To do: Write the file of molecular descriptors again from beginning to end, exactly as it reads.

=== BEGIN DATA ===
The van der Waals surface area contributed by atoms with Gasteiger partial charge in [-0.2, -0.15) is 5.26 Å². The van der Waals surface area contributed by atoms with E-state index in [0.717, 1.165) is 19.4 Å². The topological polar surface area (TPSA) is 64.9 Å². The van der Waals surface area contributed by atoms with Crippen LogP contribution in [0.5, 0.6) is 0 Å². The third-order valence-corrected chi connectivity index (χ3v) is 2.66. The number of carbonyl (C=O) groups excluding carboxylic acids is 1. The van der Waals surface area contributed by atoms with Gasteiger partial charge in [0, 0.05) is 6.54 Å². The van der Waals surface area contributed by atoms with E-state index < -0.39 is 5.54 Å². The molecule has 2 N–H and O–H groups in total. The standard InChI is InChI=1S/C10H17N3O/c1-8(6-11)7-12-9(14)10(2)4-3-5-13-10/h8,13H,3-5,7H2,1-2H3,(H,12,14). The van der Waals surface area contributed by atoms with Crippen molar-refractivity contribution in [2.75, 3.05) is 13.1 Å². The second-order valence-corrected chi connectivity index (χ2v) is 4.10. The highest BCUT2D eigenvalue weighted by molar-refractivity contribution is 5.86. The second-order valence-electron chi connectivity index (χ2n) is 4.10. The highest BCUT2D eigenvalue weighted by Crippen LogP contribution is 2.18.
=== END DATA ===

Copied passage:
The van der Waals surface area contributed by atoms with Gasteiger partial charge in [-0.2, -0.15) is 5.26 Å². The van der Waals surface area contributed by atoms with E-state index in [0.717, 1.165) is 19.4 Å². The topological polar surface area (TPSA) is 64.9 Å². The van der Waals surface area contributed by atoms with Crippen LogP contribution in [0.5, 0.6) is 0 Å². The third-order valence-corrected chi connectivity index (χ3v) is 2.66. The number of carbonyl (C=O) groups excluding carboxylic acids is 1. The van der Waals surface area contributed by atoms with Gasteiger partial charge in [0, 0.05) is 6.54 Å². The van der Waals surface area contributed by atoms with E-state index < -0.39 is 5.54 Å². The molecule has 2 N–H and O–H groups in total. The standard InChI is InChI=1S/C10H17N3O/c1-8(6-11)7-12-9(14)10(2)4-3-5-13-10/h8,13H,3-5,7H2,1-2H3,(H,12,14). The van der Waals surface area contributed by atoms with Crippen molar-refractivity contribution in [2.75, 3.05) is 13.1 Å². The second-order valence-corrected chi connectivity index (χ2v) is 4.10. The highest BCUT2D eigenvalue weighted by molar-refractivity contribution is 5.86. The second-order valence-electron chi connectivity index (χ2n) is 4.10. The highest BCUT2D eigenvalue weighted by Crippen LogP contribution is 2.18.